Planning for flexibility in the built environment goes beyond the flexible services infrastructure. Flexibility is driven by adapting the building to the evolving needs of the users.

Fast moving scientific discoveries, as well as company mergers and acquisitions, have prompted the move towards more flexible lab design. These are labs, which can be easily adapted with in-house facilities staff, to accommodate changes in personnel or science research.


NSIV | Travis McCready (Mass Life Sciences), Steve Pike (Mass Clean Energy) and Tom Kinneman (NSIV) tour a Shared Lab

Shared labs, more common with the growth of incubator facilities, give start-ups and small companies access to expensive equipment that they could not otherwise afford to own themselves. Our recently completed project for North Shore InnoVentures (NSIV) includes two shared labs, a makerspace, collaboration, common areas, flexibility, technology, as well as private and open offices.





ORGANON | Lab/Clean Room

Natural daylight is often preferable in a laboratory. Locating labs with access to exterior windows is a good first step. Not all labs require natural daylight, so depending on the research conducted, some may be located in the interior of a building, making the artificial lighting choices important ones for the designer.

A combination of forces, from designers making lab spaces more comfortable, to the need for energy efficiency, has begged the question “do researchers still need the claimed 100 footcandles (fc) of light on the bench? ” With the use of LED, we have seen a ratcheting down of the (fc) recommendation for general overall light to 65, which appears to be adequate in many lab environments. Direct/Indirect pendent light fixtures are still preferred, offering a balance between energy efficiency and visual acuity.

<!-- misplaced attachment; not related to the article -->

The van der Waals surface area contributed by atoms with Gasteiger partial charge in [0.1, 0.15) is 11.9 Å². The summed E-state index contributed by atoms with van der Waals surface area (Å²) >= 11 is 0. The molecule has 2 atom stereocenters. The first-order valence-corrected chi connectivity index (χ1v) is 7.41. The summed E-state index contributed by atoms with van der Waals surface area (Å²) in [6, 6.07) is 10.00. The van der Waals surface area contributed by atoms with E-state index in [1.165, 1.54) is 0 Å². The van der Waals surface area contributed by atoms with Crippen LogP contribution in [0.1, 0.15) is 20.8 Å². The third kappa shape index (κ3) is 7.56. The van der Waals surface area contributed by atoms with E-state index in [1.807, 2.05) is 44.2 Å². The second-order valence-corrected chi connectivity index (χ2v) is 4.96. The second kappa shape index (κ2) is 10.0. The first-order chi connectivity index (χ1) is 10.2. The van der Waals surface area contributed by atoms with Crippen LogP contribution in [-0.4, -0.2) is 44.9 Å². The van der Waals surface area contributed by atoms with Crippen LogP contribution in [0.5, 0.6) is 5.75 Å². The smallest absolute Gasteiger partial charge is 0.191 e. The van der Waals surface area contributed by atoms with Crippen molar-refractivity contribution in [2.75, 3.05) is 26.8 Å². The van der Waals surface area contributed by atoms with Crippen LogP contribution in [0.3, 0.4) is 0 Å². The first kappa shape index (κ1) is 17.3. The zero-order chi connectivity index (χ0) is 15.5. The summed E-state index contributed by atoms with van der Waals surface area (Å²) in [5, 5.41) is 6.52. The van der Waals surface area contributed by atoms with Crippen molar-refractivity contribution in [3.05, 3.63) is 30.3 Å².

Our recently completed project, (NSIV) included several labs, one of which is a beta site for a new LED lighting from Sylvania. The quality of light is superior to their other labs and gives the impression of natural daylight.


ANIKA THERAPEUTICS, Italy | Tarkett Sustainable Linoleum Flooring

With a growing emphasis on sustainability and resiliency, clients are more sensitive to the use of sustainable materials. The trend is away from PVC in building design since its manufacturing has detrimental ecological consequences.

For flooring options, we often see vinyl (PVC free) as the go-to flooring material. Vinyl tiles also provide flexibility and cost-effectiveness, in that if there is a spill, replacing individual tiles is an economical solution.

Designers are now recommending a tiled version of Marmoleum, a linoleum flooring made from recycled sawdust manufactured in a less environmentally offensive manner, as a preferable, cost-effective, sustainable solution.

Low- (or no-) VOC coatings are used throughout labs, especially in paints. Whenever possible, designers don’t specify epoxy coatings on the walls. There is also a trend away from the use of epoxy floors, except in special conditions.



For a more efficient, flexible laboratory with greater worker satisfaction; we look forward to guiding you through the process of planning your lab of the future.  
Our laboratory design review experts have a few open spots left this month for a consultation.  
Don’t let this valuable opportunity pass you by.

Contact Michele or Chris 


Michele Brooks
direct: 978-704-6252

Chris Doktor
direct: 978-704-6255